Scripties UMCG - Rijksuniversiteit Groningen
 
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The Relationship between Blood-Brain Barrier Function and Inflammatory Markers in Blood and Cerebrospinal Fluid : An Anaesthetic Biobank of Cerebrospinal Fluid Study

(2019) Freeman, C. (Christopher)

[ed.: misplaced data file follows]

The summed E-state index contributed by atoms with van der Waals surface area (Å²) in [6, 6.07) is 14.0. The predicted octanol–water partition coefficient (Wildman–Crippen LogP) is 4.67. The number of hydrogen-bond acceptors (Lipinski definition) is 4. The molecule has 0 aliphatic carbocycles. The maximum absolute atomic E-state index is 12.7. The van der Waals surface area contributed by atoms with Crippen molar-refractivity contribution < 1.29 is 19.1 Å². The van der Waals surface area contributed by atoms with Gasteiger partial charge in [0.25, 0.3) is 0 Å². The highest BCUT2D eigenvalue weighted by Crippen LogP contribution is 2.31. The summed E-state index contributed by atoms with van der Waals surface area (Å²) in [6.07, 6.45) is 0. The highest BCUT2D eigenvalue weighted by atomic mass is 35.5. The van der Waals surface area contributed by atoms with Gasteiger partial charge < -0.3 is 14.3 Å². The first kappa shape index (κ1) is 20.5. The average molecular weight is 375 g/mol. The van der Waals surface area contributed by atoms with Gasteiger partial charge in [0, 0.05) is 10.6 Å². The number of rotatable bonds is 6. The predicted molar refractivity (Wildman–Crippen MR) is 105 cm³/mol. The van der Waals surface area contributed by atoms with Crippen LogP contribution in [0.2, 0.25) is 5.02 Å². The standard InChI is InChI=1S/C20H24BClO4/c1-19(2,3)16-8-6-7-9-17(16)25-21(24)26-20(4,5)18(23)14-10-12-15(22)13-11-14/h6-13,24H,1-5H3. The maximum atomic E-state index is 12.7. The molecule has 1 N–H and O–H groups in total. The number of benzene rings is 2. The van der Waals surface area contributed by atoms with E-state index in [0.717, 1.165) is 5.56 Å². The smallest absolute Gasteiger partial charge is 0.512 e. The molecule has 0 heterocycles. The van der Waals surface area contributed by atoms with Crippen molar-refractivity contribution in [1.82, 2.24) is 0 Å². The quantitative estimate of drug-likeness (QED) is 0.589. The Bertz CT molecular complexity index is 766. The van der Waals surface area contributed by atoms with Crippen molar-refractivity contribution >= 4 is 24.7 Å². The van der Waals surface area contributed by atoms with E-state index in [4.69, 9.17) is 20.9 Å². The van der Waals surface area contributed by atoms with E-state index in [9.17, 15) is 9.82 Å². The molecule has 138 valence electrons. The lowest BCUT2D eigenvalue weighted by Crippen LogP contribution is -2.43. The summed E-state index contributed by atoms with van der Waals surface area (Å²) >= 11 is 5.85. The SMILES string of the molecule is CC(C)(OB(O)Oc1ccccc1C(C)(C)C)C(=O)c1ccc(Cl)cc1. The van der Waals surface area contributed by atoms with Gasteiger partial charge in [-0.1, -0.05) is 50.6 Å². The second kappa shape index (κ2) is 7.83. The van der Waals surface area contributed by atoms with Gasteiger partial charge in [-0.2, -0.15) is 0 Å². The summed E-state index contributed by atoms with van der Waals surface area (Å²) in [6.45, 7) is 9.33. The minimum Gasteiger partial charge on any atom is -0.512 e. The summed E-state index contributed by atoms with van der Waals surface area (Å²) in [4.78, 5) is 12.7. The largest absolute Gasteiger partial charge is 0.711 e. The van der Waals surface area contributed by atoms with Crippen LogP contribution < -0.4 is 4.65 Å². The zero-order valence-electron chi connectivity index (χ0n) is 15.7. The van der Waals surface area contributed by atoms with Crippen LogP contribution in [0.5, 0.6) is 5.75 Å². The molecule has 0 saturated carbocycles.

The blood-brain barrier (BBB) is the highly selective anatomical border between the systemic circulation and central nervous system comprised of endothelial cells surrounding the cerebrovascular lumen. The purpose of the BBB is to maintain homeostasis in the central nervous system by preventing diffusion of toxic matter and pathogens into the brain. Research has shown in recent years that systemic inflammation can have consequences for the function of the BBB and can compromise its integrity. This can be harmful in the acute context as well as chronic as changes in the BBB are thought to be implicated in the development and progression of various neurological diseases. Current methods of measuring BBB function are dependent on the examination of the ratio of albumin (Qalb) between blood and cerebrospinal fluid (CSF) (as well as other invasive and intensive methods). Systemic inflammation can be indicated by raised blood leucocytes and aberrant blood glucose levels. This study examined whether or not blood leucocyte and glucose measurements were sufficient to reliably predict Qalb. This study also examined by way of various models the reliability of the aforementioned blood measurements, CSF measurements and biographic data in predicting Qalb. Blood and CSF were obtained from 275 study participants and analysed for leucocytes, glucose and albumin. Qalb was calculated for each patient by dividing CSF albumin by blood albumin concentration. Blood leucocyte measurements were not shown to be significantly predictive of Qalb in any model (p=0.280). Outcomes of the various models showed that Qalb was consistently significantly correlated with blood glucose (p=<0.001) and age (p=<0.001). Other variables showed mixed results. Model goodness of fit for the prediction of Qalb was shown to increase with progressive inclusion of variables. It is therefore suggested on the basis of these results that the future development of a reliable predictive model for Qalb is possible and could provide valuable insights for the diagnoses, progression and treatment of neurological disease.






 
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